Climate change: Few days to Copenhagen

As we approach the climate change negotiations in Copenhagen, one thing is clear: for millions of people around the world climate change is not simply a future threat, it is a current reality. In my role as the United Kingdom’s International Development Secretary, I’ve met people around the world who are living with the consequences of climate change – from families in Bangladesh forced to leave their flooded homes, to women in parts of Ethiopia who are walking further each year to collect water for their families. 

As we approach the climate change negotiations in Copenhagen, one thing is clear: for millions of people around the world climate change is not simply a future threat, it is a current reality.

In my role as the United Kingdom’s International Development Secretary, I’ve met people around the world who are living with the consequences of climate change – from families in Bangladesh forced to leave their flooded homes, to women in parts of Ethiopia who are walking further each year to collect water for their families.

In Rwanda, where so many people depend on a successful harvest, increased variability in the quantity and timing of the rains is having a significant impact on the economy, but more pressingly perhaps on the livelihoods of the poorest and most vulnerable.

These people are the least responsible for climate change, yet they are already most affected by it. As we look to the future it is clear that climate change will increasingly hit poor people hardest.

By 2020, some countries across Africa could see the yields from rain-fed agriculture fall by a half. By 2035, the Himalayan glaciers, which provide water for up to 1.5 billion people across Asia, could disappear. By 2080, an extra 400 million people could be exposed to the threat of malaria.

Climate change threatens to make poverty the future for millions of people.  That is why the government of the United Kingdom believes that the world has not only a common interest, but also a moral responsibility to people in the most vulnerable countries, to secure a fair deal on climate change.

To keep global temperature rises below 2 degrees centigrade will mean nothing less than a 50 per cent reduction in global emissions by 2050, compared to 1990 levels.

This will require a firm commitment from rich nations to significant cuts in emissions – for developed countries do bear the greatest responsibility for the emissions we have seen over the past century.

A deal will also need to involve developing countries – because the greatest growth in emissions over coming decades will be in such countries.

At the same time we must agree a strong deal on climate finance, to help developing countries both adapt to the now-inevitable effects of climate change, and get their economies on a low-carbon path to growth.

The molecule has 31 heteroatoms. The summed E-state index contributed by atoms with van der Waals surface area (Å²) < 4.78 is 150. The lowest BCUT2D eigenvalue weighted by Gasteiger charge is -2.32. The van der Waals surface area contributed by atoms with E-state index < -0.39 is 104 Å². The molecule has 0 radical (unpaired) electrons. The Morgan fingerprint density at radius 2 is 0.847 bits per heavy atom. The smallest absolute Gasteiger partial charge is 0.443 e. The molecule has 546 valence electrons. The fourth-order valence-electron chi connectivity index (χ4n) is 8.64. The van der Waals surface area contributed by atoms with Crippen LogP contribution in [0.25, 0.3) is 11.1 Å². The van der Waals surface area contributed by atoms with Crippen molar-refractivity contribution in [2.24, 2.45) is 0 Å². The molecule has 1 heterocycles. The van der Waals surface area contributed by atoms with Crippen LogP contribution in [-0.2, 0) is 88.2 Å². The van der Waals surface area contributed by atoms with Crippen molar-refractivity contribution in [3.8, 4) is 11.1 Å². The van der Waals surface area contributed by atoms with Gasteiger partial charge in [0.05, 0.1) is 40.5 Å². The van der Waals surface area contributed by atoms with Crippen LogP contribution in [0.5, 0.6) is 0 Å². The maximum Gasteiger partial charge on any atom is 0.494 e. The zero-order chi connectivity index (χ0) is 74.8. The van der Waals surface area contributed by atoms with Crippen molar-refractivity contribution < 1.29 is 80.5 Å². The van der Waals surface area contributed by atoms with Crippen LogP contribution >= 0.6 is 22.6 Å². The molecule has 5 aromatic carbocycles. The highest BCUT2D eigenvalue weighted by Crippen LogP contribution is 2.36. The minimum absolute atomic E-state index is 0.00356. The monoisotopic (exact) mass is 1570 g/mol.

The British Prime Minister, Gordon Brown, has led the way in calling for around $100 billion per year by 2020 – drawn from a combination of public finance and carbon markets - to help developing countries develop clean energy, adapt to the effects of climate change and protect forests.

Some of this climate finance can legitimately come from official development assistance, where investment helps to both fight poverty and tackle climate change.

But a ceiling should be placed on the proportion of development assistance that goes towards climate funding.
Without such a commitment, there is a risk that governments will divert a large proportion of aid budgets to fulfil their commitments on climate change, diverting money away from healthcare, education and humanitarian assistance.

We cannot allow a choice to exist between fighting poverty and tackling climate change, and that is why the UK has set a limit of up to ten per cent of development assistance that can be invested in climate funding.

Our support is already helping communities to tackle climate change and lift themselves out of poverty.

In Rwanda we are working with the Government and other partners to better understand the impact that Climate Change will have on the country and its communities. And to use this understanding to plan for the future, to help protect the economy and the most vulnerable from these impacts.

In the run-up to the Copenhagen meetings we have also provided support to ensure that developing countries have a strong, coherent voice at the table.

The next few weeks represent not a window of opportunity, but a window of necessity in our efforts to strike a climate deal to protect the lives and livelihoods of this and future generations.

The author is the UK Secretary of State for International Development

 

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